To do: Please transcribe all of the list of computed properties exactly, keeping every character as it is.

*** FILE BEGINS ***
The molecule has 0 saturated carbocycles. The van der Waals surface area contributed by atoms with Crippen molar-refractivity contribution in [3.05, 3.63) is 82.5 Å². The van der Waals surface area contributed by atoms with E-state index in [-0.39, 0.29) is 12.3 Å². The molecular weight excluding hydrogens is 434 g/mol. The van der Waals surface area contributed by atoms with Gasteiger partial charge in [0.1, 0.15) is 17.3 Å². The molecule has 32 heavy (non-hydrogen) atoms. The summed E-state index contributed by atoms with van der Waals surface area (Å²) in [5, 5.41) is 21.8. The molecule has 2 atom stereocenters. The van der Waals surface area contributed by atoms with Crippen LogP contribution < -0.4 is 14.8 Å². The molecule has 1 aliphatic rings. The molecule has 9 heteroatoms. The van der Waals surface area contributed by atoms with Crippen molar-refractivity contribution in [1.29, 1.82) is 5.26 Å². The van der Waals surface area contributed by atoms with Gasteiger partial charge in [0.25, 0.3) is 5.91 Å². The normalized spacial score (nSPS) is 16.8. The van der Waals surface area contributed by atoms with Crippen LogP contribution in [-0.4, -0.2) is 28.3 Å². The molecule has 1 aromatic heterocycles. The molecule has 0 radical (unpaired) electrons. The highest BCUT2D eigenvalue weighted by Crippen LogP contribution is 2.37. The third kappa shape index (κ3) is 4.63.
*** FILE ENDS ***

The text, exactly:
The molecule has 0 saturated carbocycles. The van der Waals surface area contributed by atoms with Crippen molar-refractivity contribution in [3.05, 3.63) is 82.5 Å². The van der Waals surface area contributed by atoms with E-state index in [-0.39, 0.29) is 12.3 Å². The molecular weight excluding hydrogens is 434 g/mol. The van der Waals surface area contributed by atoms with Gasteiger partial charge in [0.1, 0.15) is 17.3 Å². The molecule has 32 heavy (non-hydrogen) atoms. The summed E-state index contributed by atoms with van der Waals surface area (Å²) in [5, 5.41) is 21.8. The molecule has 2 atom stereocenters. The van der Waals surface area contributed by atoms with Crippen LogP contribution < -0.4 is 14.8 Å². The molecule has 1 aliphatic rings. The molecule has 9 heteroatoms. The van der Waals surface area contributed by atoms with Crippen molar-refractivity contribution in [1.29, 1.82) is 5.26 Å². The van der Waals surface area contributed by atoms with Gasteiger partial charge in [0.25, 0.3) is 5.91 Å². The normalized spacial score (nSPS) is 16.8. The van der Waals surface area contributed by atoms with Crippen LogP contribution in [-0.4, -0.2) is 28.3 Å². The molecule has 1 aromatic heterocycles. The molecule has 0 radical (unpaired) electrons. The highest BCUT2D eigenvalue weighted by Crippen LogP contribution is 2.37. The third kappa shape index (κ3) is 4.63.